Scientists from the Nanjing University of Aeronautics and Astronautics in China and University of Okara in Pakistan have simulated a solar cell based on an absorber using a CsSnI3 perovskite material, which is an inorganic perovskite that has low exciton binding energy, a high absorbance coefficient, and an energy bandgap of 1.3 eV.
The researchers used the SCAPS-1D solar cell capacitance software, which is a simulation tool for thin-film solar cells developed by the University of Ghent in Belgium, to simulate several cell designs with different electron transport layers (ETLs) and hole transport layers (HTLs). Through a series of simulations, the team found that the best possible cell configuration was provided by a device based on a substrate made of fluorine-doped tin oxide (FTO), a titanium oxide (TiO2) ETL, the CsSnI3 absorber, an HTL based on nickel(II) oxide (NiOx), and back electrodes.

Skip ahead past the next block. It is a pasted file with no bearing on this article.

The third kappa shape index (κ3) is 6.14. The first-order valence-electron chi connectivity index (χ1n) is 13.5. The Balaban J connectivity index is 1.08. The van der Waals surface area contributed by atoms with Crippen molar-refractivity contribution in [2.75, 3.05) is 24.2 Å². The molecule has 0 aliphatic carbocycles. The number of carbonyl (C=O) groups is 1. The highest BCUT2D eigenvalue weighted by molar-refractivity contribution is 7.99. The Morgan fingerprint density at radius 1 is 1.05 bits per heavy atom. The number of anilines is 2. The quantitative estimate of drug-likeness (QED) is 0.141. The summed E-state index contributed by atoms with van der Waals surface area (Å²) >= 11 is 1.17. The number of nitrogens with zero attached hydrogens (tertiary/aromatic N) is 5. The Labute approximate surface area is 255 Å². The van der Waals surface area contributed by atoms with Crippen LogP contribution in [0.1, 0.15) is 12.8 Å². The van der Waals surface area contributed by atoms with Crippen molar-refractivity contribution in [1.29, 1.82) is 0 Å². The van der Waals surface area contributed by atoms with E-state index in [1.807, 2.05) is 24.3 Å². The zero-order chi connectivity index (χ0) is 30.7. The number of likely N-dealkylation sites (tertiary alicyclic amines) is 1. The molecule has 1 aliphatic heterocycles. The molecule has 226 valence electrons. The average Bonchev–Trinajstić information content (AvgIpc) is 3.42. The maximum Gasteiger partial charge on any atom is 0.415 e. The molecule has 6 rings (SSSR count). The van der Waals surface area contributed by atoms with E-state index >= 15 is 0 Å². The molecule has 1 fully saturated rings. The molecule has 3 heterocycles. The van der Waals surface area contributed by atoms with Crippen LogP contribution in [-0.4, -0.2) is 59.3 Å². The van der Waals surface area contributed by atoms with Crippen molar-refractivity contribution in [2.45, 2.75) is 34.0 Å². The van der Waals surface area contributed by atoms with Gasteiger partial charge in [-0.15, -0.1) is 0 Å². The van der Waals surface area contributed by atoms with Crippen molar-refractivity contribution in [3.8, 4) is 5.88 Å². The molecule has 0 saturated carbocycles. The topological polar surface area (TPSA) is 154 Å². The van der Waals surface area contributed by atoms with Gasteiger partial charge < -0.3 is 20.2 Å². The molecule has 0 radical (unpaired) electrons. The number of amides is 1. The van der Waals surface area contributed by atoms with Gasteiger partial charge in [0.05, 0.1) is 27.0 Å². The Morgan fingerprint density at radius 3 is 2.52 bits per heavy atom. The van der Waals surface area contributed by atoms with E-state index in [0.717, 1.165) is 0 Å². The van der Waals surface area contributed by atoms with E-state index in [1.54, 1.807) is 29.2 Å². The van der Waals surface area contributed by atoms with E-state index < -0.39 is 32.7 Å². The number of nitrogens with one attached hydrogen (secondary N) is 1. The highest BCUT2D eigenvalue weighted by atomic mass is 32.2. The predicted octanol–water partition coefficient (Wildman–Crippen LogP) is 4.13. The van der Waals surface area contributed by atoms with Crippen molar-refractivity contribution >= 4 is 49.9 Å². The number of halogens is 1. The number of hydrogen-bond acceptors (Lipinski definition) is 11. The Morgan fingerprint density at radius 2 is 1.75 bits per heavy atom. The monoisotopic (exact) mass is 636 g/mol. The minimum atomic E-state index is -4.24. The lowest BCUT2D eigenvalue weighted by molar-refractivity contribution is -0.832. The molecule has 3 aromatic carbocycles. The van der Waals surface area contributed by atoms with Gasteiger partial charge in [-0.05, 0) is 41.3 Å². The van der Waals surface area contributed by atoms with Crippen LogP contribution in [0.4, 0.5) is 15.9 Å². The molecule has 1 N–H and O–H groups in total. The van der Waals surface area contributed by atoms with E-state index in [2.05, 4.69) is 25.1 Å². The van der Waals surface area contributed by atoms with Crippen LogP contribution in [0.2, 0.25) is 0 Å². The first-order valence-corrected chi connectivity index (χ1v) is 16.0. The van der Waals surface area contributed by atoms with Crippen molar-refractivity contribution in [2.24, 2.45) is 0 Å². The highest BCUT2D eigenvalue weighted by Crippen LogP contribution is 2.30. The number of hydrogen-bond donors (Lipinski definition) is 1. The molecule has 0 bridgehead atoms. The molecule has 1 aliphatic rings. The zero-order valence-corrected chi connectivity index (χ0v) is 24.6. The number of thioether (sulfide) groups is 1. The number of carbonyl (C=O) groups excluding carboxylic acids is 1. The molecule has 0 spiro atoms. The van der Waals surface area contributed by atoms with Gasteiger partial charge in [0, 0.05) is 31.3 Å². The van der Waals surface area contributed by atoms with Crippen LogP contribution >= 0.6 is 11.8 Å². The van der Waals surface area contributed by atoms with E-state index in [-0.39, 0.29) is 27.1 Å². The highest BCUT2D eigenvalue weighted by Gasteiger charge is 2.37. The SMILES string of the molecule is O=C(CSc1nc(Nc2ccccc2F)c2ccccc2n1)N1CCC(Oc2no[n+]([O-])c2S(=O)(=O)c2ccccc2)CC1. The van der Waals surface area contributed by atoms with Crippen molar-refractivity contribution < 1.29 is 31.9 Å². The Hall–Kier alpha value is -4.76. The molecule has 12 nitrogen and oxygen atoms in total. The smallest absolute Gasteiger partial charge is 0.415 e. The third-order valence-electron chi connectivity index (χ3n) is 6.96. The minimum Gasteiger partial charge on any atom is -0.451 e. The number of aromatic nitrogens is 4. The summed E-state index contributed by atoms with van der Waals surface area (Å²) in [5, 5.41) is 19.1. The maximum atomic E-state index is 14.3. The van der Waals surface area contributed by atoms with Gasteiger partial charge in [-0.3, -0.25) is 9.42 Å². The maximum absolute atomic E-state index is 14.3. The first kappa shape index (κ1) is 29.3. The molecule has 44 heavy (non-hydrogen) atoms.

The team explained that the perovskite CsSnI3 thickness of 1,250 nm was found optimum for obtaining the highest performance with each ETL and HTL thickness of about 50 nm. The absorber layer with around 1200−1300 nm thickness, TiO2, and NiO with 50 nm thicknesses are considered favorable to obtain high PV efficiency.
The best-performing device built with this architecture achieved an efficiency of 31.09%, an open-circuit voltage of 1.084 V, a short-circuit current of 31.17 mA/cm2, and a fill factor of 88.68%. The researchers said the performance depended mainly on the absorber thickness, the perovskite material's energy bandgap, the acceptor level density, and the cell's central trap energy levels.